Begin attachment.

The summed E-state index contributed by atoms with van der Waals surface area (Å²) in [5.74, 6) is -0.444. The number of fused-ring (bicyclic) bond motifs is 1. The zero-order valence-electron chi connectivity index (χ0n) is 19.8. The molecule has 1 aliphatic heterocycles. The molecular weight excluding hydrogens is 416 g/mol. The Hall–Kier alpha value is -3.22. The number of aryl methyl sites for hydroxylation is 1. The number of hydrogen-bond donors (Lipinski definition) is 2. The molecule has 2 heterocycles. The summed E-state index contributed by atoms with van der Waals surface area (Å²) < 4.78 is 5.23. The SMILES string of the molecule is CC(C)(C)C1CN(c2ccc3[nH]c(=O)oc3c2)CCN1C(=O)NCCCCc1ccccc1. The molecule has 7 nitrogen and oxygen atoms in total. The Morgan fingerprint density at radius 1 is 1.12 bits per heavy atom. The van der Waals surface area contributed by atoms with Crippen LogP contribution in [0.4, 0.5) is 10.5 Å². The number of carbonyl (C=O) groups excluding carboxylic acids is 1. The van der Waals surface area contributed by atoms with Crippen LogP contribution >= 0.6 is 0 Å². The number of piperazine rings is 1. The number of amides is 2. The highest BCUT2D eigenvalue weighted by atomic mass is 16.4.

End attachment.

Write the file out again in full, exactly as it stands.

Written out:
The summed E-state index contributed by atoms with van der Waals surface area (Å²) in [5.74, 6) is -0.444. The number of fused-ring (bicyclic) bond motifs is 1. The zero-order valence-electron chi connectivity index (χ0n) is 19.8. The molecule has 1 aliphatic heterocycles. The molecular weight excluding hydrogens is 416 g/mol. The Hall–Kier alpha value is -3.22. The number of aryl methyl sites for hydroxylation is 1. The number of hydrogen-bond donors (Lipinski definition) is 2. The molecule has 2 heterocycles. The summed E-state index contributed by atoms with van der Waals surface area (Å²) < 4.78 is 5.23. The SMILES string of the molecule is CC(C)(C)C1CN(c2ccc3[nH]c(=O)oc3c2)CCN1C(=O)NCCCCc1ccccc1. The molecule has 7 nitrogen and oxygen atoms in total. The Morgan fingerprint density at radius 1 is 1.12 bits per heavy atom. The van der Waals surface area contributed by atoms with Crippen LogP contribution in [0.4, 0.5) is 10.5 Å². The number of carbonyl (C=O) groups excluding carboxylic acids is 1. The van der Waals surface area contributed by atoms with Crippen LogP contribution >= 0.6 is 0 Å². The number of piperazine rings is 1. The number of amides is 2. The highest BCUT2D eigenvalue weighted by atomic mass is 16.4.